Improving public spending efficiency in primary and secondary education
Influenced by the perceived link between higher levels of educational attainment and growth, the education sector has seen significant reform efforts in recent years in a number of countries. Public spending in this sector has increased on average by one-fifth in real terms over the past decade and growth in terms of spending per student has also been marked in many countries (Figure 1, upper panel); governments in the OECD area now spend on average around 3% of GDP on primary and secondary education. However, a close correspondence between the level of resources and educational outcomes is difficult to demonstrate empirically: cross-sectional evidence reveals only a weak correlation between national spending per student or teaching resources and mean pupil performance in standardised tests (Figure 1, lower panels). Extra resources devoted to education do not automatically lead to commensurate improvements in outcomes.
To our knowledge, this item is not available for
download. To find whether it is available, there are three
1. Check below under "Related research" whether another version of this item is available online.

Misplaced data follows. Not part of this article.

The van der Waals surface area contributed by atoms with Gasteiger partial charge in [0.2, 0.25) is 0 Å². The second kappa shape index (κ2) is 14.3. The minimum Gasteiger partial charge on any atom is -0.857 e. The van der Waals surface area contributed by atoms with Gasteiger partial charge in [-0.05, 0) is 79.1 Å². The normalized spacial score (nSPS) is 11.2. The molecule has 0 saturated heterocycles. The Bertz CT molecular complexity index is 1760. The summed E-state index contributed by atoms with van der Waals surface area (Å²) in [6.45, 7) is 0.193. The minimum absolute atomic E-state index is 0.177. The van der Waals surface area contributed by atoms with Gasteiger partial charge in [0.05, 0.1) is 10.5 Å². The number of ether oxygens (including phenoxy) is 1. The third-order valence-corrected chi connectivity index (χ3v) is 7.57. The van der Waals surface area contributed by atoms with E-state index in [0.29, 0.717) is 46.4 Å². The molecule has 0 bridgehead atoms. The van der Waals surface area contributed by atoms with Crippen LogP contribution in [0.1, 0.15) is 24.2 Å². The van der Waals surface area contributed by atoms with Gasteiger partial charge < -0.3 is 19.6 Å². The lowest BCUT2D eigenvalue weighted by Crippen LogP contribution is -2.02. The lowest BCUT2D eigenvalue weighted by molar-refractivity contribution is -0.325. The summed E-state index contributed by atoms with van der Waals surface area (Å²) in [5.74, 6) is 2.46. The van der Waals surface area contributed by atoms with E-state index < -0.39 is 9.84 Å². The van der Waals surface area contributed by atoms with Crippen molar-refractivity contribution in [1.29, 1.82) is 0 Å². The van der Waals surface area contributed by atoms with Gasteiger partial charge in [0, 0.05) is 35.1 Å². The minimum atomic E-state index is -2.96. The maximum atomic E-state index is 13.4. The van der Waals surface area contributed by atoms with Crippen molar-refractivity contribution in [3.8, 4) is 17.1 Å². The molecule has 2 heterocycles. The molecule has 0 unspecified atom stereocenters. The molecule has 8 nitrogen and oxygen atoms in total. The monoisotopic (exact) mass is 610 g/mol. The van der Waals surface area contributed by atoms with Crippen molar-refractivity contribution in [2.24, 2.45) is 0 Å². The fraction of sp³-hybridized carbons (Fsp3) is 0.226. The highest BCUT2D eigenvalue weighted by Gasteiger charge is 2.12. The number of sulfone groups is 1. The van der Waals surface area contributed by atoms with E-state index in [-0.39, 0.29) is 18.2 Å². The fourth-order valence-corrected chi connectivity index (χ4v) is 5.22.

2. Check on the provider's web page whether it is in fact available.
3. Perform a search for a similarly titled item that would be available.
|Date of creation:||2009|
|Publication status:||Published in OECD Journal : Economic Studies, 2009, 4 (1), <10.1787/eco_studies-v2009-art4-en>|
|Note:||View the original document on HAL open archive server: https://hal.archives-ouvertes.fr/hal-01294322|
|Contact details of provider:|| Web page: https://hal.archives-ouvertes.fr/|
When requesting a correction, please mention this item's handle: RePEc:hal:journl:hal-01294322. See general information about how to correct material in RePEc.
For technical questions regarding this item, or to correct its authors, title, abstract, bibliographic or download information, contact: (CCSD)
If references are entirely missing, you can add them using this form.